Operation Coronet Nighthawk

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Operation Coronet Nighthawk (1990–2001) was one of many operations that took place in the early 1990s to stop the drugs coming into the United States from Central and South America. The idea of the operation was to have a rotational deployment operation to intercept possible drug trafficking aircraft and to control territories where drug traffickers would not be able to smuggle more. The operation was based out of Howard Air Force Base in Panama and was moved all over the Caribbean and Central America. The Commander-in-Chief and US Atlantic Command oversaw this operation and under the guidance of Joint Interagency Task Force East (JITF-E) division, stood alert 24/7 in case the need to identify an unknown aircraft came up. Operation Coronet Nighthawk is credited with over 33,000 metric tons of cocaine being disrupted or seized since 1994. This operation is no longer in use anymore since 2001, but the title was used again in a different operation that took place in Europe soon after it fell apart and incorporated the new stealth jets known as the Nighthawks thus why the name Nighthawk was used again.[1]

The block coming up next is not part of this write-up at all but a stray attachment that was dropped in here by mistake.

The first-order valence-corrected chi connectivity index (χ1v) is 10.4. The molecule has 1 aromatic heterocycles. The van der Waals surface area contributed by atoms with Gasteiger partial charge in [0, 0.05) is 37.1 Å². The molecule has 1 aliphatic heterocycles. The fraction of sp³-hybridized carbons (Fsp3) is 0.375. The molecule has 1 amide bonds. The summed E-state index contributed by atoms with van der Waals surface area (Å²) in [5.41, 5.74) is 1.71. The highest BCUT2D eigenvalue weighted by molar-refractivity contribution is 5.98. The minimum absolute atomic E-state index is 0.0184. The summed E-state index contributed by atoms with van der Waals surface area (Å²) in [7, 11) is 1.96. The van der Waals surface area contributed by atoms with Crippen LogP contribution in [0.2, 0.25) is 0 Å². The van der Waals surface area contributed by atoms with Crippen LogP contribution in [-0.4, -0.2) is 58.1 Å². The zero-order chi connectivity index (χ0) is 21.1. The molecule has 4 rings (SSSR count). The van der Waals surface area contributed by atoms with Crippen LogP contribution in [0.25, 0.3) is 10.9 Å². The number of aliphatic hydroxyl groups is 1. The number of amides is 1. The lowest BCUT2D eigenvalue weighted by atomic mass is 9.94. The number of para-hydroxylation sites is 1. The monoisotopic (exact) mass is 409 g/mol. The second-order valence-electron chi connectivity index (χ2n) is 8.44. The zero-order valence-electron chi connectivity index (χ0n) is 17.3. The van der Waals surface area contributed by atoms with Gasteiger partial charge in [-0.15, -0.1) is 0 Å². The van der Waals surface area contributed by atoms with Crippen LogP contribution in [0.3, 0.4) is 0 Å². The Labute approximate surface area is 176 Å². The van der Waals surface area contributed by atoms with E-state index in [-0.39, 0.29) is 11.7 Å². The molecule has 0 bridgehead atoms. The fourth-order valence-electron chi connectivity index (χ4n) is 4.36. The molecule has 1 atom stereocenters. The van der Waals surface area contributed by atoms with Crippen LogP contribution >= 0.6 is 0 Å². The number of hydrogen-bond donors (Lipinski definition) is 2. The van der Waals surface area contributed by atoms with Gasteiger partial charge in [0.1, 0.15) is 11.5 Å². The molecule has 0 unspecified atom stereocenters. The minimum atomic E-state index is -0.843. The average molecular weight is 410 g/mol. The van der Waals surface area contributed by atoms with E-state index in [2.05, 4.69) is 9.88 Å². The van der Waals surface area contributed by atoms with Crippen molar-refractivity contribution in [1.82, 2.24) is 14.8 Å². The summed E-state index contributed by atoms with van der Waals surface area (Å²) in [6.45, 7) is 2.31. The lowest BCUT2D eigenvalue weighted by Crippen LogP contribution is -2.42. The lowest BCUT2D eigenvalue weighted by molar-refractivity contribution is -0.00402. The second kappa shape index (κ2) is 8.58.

F-15 plane used during the operation

Background[edit]

In the early 1990s and 1980s, the United States experienced a significant increase in drug trafficking and smuggling.[citation needed] Drugs were being smuggled by boat, car, over the border and even by plane. The US government decide to respond to this with operation Coronet Nighthawk. The title Coronet has been used in the military for many operations dating back to World War II with Operation Coronet[disambiguation needed] which was part of the Japanese downfall where they would land in Japan and await their surrender. A coronet is a small, simple crown and just like many of the coronet operations they were mostly small operations that did not involve much fighting but surveillance and waiting. Nighthawk is an essential word in this operation since it relates to the drug planes that generally flew to the north of South American so they could reach they dropped points when it got dark. This made it difficult for the military to find them and then fly back home in the cover of the night which made it extremely hard for the military to find them.[2]

Panama base[edit]